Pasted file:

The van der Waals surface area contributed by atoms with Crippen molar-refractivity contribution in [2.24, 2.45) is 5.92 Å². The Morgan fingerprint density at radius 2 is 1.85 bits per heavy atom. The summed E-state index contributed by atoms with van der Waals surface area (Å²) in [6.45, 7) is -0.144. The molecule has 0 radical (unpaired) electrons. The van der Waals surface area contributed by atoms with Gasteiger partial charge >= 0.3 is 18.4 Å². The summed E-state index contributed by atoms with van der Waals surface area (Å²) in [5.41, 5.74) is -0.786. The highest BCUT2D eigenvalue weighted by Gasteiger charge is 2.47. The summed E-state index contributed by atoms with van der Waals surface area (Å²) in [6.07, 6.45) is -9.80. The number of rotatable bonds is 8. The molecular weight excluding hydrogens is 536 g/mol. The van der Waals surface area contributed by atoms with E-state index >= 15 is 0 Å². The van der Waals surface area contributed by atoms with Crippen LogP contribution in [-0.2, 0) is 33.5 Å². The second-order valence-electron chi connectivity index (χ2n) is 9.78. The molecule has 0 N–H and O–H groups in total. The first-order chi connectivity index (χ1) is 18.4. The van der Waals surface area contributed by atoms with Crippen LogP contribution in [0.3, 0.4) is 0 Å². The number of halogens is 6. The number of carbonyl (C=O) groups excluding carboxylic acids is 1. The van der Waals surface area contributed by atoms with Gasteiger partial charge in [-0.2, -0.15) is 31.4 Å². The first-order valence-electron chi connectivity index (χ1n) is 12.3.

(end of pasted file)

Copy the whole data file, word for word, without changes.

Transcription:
The van der Waals surface area contributed by atoms with Crippen molar-refractivity contribution in [2.24, 2.45) is 5.92 Å². The Morgan fingerprint density at radius 2 is 1.85 bits per heavy atom. The summed E-state index contributed by atoms with van der Waals surface area (Å²) in [6.45, 7) is -0.144. The molecule has 0 radical (unpaired) electrons. The van der Waals surface area contributed by atoms with Gasteiger partial charge >= 0.3 is 18.4 Å². The summed E-state index contributed by atoms with van der Waals surface area (Å²) in [5.41, 5.74) is -0.786. The highest BCUT2D eigenvalue weighted by Gasteiger charge is 2.47. The summed E-state index contributed by atoms with van der Waals surface area (Å²) in [6.07, 6.45) is -9.80. The number of rotatable bonds is 8. The molecular weight excluding hydrogens is 536 g/mol. The van der Waals surface area contributed by atoms with E-state index >= 15 is 0 Å². The van der Waals surface area contributed by atoms with Crippen LogP contribution in [-0.2, 0) is 33.5 Å². The second-order valence-electron chi connectivity index (χ2n) is 9.78. The molecule has 0 N–H and O–H groups in total. The first-order chi connectivity index (χ1) is 18.4. The van der Waals surface area contributed by atoms with Crippen LogP contribution in [0.3, 0.4) is 0 Å². The number of halogens is 6. The number of carbonyl (C=O) groups excluding carboxylic acids is 1. The van der Waals surface area contributed by atoms with Gasteiger partial charge in [-0.2, -0.15) is 31.4 Å². The first-order valence-electron chi connectivity index (χ1n) is 12.3.